OKLAHOMA CITY – An attorney for a death row inmate in Oklahoma testified Wednesday that he had found new potential witnesses who may be able to assist his client's case but who were prevented by state law from testifying because his client's callings are exhausted.
Attorney Don Knight, who represents death row inmate Richard Glossip, testified before the House Public Safety Committee during a hearing on the future of the death penalty in Oklahoma.
Glossip was convicted of ordering the beating death of Oklahoma City motel owner Barry Van Treese in 1997 and was sentenced to death. Another man, Justin Sneed, admitted robbing and hitting Van Treese with a baseball bat but only said so after Glossip promised to pay him $ 10,000. Sneed was sentenced to life in prison.
Knight, who joined Glossip's defense team after exhausting his appointments, claims he also did not have access to all of the evidence and files in the case. Among the new witnesses Knight found are a dancer at a club near the motel who may testify that Sneed previously planned to rob the motel's victims, and an inmate detained with Sneed in 1997 who is committed to it recalled that Sneed had discussed a plan to rob Van Treese.
Oklahoma District Attorney David Prater, whose office Glossip was tracking prior to Prater taking office, did not immediately respond to a message asking for his comment on Knight's comments. But Prater has previously said that he is convinced of Glossip's guilt and that if necessary, he would try Glossip again and petition for the death penalty.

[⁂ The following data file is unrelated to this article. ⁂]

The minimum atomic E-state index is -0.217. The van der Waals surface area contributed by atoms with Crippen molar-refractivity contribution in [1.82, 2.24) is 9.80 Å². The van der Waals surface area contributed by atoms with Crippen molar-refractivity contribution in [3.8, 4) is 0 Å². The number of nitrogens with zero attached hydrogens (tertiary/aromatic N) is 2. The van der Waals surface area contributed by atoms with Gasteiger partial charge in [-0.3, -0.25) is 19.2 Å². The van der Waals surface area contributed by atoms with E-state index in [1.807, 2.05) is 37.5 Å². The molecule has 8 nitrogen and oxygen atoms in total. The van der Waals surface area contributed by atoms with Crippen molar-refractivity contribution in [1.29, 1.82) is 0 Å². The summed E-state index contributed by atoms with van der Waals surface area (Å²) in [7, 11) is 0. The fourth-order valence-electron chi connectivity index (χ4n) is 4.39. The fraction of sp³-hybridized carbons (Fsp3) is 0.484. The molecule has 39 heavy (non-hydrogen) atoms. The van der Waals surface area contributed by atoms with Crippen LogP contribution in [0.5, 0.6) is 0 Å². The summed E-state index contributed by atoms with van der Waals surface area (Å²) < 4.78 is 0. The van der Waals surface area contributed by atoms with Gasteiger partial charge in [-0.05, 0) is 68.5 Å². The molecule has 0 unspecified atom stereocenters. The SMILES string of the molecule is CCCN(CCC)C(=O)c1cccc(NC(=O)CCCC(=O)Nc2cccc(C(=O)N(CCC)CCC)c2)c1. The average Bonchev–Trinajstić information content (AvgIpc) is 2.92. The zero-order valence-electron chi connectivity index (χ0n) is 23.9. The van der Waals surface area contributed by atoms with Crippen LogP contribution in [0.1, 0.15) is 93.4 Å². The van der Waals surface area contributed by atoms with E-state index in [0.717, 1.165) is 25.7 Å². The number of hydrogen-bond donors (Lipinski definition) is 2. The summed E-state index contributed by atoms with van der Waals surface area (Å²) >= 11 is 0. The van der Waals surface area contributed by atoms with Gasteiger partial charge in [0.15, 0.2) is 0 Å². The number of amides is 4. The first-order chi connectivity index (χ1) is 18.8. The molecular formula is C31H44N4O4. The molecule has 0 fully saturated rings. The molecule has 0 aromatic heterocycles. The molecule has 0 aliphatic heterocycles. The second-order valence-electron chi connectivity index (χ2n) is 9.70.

Oklahoma once had one of the busiest death chambers in the country, but a moratorium on the death penalty has existed since 2015 after three consecutive erroneous executions. Glossip himself was only hours away from his 2015 execution when prison officials discovered they had been given the wrong lethal drug.
Despite the state's revision of its execution protocols and a new source of lethal drugs, Attorney General Mike Hunter told the committee that a challenge to the trial in federal court is expected to last at least until early 2021.
Of the 56 inmates currently on death row in Oklahoma, 31 have exhausted their appeals and awaiting an execution date, said Scott Crow, director of corrections.
Broken Arrow Republican Kevin McDugle filed for the trial on Wednesday because he feared Oklahoma laws could result in the killing of an innocent person in Oklahoma.
"I'm trying to find out what I can do to improve this process," said McDugle. "I don't want to end the death penalty, but I want to make sure we don't execute innocent people either."
Some of the legislative changes McDugle is considering include allowing death row attorneys to have access to all evidence and records in the case, and any newly discovered evidence in a case to be brought to a judge.